July 13, 2024
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July 13, 2024
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Linking Northern and Central NJ, Bronx, Manhattan, Westchester and CT

Are You Volunteering in Your Community and Posting Your Information on the Internet?

After seeing the devastation from Hurricanes Harvey and Irma, many in our kehilla wanted to help the victims in any way they could. Some of us donated money, while others donated their time and went to neighborhoods in Houston and Miami to help homeowners clean up and to provide other life necessities. Having helped during Superstorm Sandy cleaning out houses in Long Beach, it is heartening to see the outpouring of chesed from our community. But sadly, there are fraudsters who take advantage of situations like this for illicit financial gain.

When we see stories about fraud stemming from these events on the news, they usually report on fake internet donation sites, unscrupulous thieves passing themselves off as contractors and an uptick in hurricane relief phishing emails. Yet, something I’ve noticed seems so benign, if I weren’t indirectly affected by it I wouldn’t have even thought about it. I’m talking about harvesting personal information from unprotected Google Drive documents used in many communities or among friends as a free and convenient way to mobilize and assist the hurricane victims.

Here’s an example of how a good thing can be used for bad.

Chesed USA has a dedicated group of volunteers who mobilize anytime there is an emergency in the community. They keep track of the volunteers in a Google Drive spreadsheet that is made public so anyone in their kehilla can join. To publicize the spreadsheet, a link was posted on all the areas shul and yeshiva websites. Within the spreadsheet is a listing of each volunteer with their name, mobile number, address, email address and availability. There is also a comments field so each person can let the chesed coordinators know of any issues that may preclude that person from helping in a specific incident.

One person (let’s call her Malky) said in the comments field that she and her family will be in Eretz Yisroel for Rosh Hashanah through Sukkot. Malky had no clue that what she posted was not advisable in a public document; in fact, she felt pretty good that she had advised the group that she will be available to help anytime except that time.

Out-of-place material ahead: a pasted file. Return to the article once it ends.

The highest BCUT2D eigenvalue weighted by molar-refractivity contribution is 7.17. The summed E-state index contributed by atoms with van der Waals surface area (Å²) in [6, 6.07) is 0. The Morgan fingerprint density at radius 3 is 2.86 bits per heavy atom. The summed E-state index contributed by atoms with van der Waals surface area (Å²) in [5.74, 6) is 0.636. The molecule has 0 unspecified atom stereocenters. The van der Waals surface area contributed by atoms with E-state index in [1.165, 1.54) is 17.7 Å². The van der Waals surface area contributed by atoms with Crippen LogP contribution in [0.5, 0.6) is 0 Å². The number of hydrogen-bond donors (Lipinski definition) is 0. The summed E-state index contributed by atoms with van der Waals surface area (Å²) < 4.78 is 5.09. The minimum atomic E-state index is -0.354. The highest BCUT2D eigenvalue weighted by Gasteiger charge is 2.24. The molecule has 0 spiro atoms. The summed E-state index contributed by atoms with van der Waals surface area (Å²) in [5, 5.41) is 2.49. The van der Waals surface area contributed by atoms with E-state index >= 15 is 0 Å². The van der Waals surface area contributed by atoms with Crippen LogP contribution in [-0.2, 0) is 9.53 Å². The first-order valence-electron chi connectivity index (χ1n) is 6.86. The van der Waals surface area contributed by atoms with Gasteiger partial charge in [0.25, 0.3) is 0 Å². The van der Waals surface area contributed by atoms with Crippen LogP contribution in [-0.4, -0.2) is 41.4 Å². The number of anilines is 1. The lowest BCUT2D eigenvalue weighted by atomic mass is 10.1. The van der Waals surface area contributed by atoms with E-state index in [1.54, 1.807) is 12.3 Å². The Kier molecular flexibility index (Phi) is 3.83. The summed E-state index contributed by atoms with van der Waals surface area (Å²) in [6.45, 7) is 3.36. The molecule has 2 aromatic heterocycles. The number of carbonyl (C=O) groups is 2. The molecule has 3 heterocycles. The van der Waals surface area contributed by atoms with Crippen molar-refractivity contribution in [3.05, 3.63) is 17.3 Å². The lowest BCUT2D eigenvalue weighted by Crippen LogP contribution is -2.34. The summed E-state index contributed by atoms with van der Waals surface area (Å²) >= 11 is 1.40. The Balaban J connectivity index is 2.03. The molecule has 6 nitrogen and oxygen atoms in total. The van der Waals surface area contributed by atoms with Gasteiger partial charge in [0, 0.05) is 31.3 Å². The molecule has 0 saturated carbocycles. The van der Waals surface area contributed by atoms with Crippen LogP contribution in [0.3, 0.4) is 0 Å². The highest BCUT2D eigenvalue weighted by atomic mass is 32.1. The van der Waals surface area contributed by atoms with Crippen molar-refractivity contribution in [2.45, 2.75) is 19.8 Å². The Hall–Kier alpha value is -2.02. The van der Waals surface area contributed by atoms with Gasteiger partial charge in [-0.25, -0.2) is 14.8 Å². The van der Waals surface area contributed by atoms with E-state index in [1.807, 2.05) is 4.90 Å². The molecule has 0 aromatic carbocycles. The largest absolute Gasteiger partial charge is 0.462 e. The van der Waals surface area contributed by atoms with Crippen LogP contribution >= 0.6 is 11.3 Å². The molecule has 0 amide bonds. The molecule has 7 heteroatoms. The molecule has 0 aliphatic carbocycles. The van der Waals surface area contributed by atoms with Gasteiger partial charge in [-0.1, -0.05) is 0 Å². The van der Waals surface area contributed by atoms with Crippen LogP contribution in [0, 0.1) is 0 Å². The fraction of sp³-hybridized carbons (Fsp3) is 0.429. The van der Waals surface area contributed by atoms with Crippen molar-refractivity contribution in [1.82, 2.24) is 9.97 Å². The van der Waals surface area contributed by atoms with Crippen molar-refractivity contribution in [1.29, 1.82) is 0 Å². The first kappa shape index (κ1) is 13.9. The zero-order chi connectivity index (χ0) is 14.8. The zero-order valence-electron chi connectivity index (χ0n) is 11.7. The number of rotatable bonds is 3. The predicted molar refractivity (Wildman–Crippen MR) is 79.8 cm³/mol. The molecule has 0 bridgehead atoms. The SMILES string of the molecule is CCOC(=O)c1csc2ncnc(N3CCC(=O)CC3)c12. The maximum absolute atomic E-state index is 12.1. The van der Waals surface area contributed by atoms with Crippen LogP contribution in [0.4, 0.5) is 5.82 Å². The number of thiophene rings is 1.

Needless to say, unfortunately when Malky and family returned home they found their house ransacked and many family heirlooms gone. But something else happened as well; some people on the spreadsheet started receiving a large number of robocalls on their mobile phones and other solicitations via email. Some were sent phishing emails with information they had put into the spreadsheet. It seems that because the spreadsheet was public, nefarious individuals were searching and came across this list of 250+ kehilla members and their information.

I created the story above based on an experience I had of being asked to join a carpool list for a friend who needed people to drive him to therapy twice a week. A shared Google Drive spreadsheet was created so friends and the frum community at large could sign up to drive him. We were asked to fill in our name, mobile number and the dates we were available (no email addresses were posted). As I use a Google voice number when I don’t want to give out my mobile number, I started noticing within a few weeks that I was receiving a lot of calls on that number to pay off my student loan (my loan was paid off decades ago) or refinance my house. I even received a call from the IRS in Washington saying that I was going to be arrested shortly for not paying my taxes (if you don’t know about this scam, look it up on Google). I decided to change my Google voice number on the web document and see what happens. To my surprise, my robocall volume went down after a few weeks but of course they haven’t ceased yet.

While I am not certain that my mobile number was taken from that sheet, it made me think how easy it is to search for public documents that contain an abundance of information.

If you are a business you should check out G Suite from Google Cloud as a more secure alternative to Google Drive, although there is a fee involved.

The following steps are a few of the fundamental things every person should do in order to minimize the threat of data leaking from documents if you are using Google Drive:

  1. Never post confidential personal information to the web unless you know it is protected. Ask questions of the person who created any form that they ask you to input information into if you are unsure.
  2. Change your defaults to maximum privacy in Google Drive. If you need to have specific people access certain documents, send them a link via email.
  3. Create folders on your Google Drive that can be either public or private. By creating folders, you can add files to the folders that will take on the security characteristics of the folder itself.
  4. If you need to keep your documents public, remember that the information is potentially viewable by everyone. Only ask for minimal information if possible.

It is always a good rule of thumb to make sure you know what information you’re posting and who has the ability to read it. Many of us do not want our email or mobile numbers exposed on the internet so think before you post.

By Moishe Zahler


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